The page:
Load Balancers

Each one of our load balancers is aware of all other load balancer peers in all datacenters. This is how we can proxy an incoming HTTP(S) request a European datacenter, e.g.:

GET / HTTP/1.1  

to the drone running on a private IP address in the correct US datacenter:

GET / HTTP/1.1  

Unfortunately, there was a bug in our peer detection which caused all of our load balancers to begin crashing when all of our Telefónica load balancers went offline. This is obviously our fault: we optimized for the more common case of a single datacenter going offline, not multiple datacenters.

To mitigate this issue our devops team immediately deployed a fix to our load balancers and DNS hosts to remove the Telefónica-based load balancers. To resolve this issue we needed to move the release timeline for the next version of load balancers forward. This release was originally scheduled for Monday September 9th, and had already undergone testing in our staging environment, but had not yet seen production traffic.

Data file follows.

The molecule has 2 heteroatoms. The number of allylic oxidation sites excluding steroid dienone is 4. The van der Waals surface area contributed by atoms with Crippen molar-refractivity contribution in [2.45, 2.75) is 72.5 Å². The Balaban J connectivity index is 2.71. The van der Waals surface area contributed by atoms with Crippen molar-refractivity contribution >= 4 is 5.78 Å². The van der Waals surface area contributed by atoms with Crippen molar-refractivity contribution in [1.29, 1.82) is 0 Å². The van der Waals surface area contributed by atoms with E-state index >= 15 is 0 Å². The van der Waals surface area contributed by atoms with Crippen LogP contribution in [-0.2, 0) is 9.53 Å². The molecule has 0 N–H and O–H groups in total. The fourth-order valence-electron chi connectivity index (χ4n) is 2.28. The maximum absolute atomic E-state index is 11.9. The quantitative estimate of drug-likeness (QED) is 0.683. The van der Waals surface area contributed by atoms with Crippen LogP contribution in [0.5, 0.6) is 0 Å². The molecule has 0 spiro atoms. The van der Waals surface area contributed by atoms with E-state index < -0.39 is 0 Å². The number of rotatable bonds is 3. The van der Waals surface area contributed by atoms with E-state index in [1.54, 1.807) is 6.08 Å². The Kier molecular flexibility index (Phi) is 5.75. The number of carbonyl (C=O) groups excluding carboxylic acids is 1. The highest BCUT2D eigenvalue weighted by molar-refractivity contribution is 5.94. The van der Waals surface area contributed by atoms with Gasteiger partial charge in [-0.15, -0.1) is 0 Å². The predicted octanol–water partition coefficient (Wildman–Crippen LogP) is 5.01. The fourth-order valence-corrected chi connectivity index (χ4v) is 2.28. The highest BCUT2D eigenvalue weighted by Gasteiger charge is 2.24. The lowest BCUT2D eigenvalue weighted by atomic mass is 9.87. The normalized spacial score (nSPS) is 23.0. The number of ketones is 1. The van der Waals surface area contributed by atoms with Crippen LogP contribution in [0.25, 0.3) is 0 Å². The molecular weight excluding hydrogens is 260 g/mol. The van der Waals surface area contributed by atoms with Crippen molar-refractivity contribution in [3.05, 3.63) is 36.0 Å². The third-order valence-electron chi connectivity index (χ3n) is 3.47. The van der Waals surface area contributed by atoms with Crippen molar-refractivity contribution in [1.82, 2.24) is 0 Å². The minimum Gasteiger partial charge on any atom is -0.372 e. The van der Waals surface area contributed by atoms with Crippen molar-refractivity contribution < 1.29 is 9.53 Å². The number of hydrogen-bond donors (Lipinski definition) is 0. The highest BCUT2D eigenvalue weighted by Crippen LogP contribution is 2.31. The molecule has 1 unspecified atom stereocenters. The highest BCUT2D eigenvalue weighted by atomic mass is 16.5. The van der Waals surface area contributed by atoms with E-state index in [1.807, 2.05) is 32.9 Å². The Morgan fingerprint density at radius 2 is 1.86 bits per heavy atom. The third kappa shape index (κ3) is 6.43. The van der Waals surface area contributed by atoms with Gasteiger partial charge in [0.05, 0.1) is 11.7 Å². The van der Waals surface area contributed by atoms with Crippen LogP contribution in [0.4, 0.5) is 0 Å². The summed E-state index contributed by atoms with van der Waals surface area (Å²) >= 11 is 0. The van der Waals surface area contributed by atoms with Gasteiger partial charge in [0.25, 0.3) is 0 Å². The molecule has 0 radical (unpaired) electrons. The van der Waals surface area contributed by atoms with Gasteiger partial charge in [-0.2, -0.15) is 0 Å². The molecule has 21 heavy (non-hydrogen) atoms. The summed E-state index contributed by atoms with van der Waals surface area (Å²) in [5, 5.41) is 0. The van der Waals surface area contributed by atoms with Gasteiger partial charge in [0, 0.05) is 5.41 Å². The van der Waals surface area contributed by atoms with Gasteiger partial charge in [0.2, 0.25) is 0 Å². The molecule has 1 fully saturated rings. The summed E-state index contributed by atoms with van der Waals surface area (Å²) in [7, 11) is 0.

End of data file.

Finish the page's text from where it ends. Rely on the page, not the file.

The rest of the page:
This was obviously a mistake on our part and not one we are going to make again.

Application Deployments

Due to the large number of 502 errors being returned from our load balancers due to the reasons outlined above we suggested that users restart any applications in a bad state.

Running jitsu apps start triggers an update in our database, which repopulates our cache and invalidates the in-memory LRU cache in all of our load balancer. In most cases this worked as expected, but combined with the last outstanding issue from our new architecture generated network congestion in our monitoring servers through excessive 'start' events.

This network congestion caused 'start' events to be dropped leading to more 502 errors and in-turn more 'start' events, ad nauseum. Similar to the issues with our load balancers, we had a significant improvement being tested in our staging environment, but did not have the confidence to deploy it immediately.

Through a concerted effort by our support and devops engineers we tested and deployed these improvements ahead of our release schedule on Sunday, September 8th. This improvement to forza and solenoid removed the network congestion permanently by getting initial start information over SSH instead of our TCP-based monitoring servers.

It also enabled a long requested feature from our users: accepting CLI arguments to node and start scripts. You can now include these in scripts.start in your package.json:

  "scripts": {
    "start": "node --harmony app.js --app-argument true"

Looking for all of the available node options? Check out:

node --help  
node --v8-options  

Residual Memory Leaks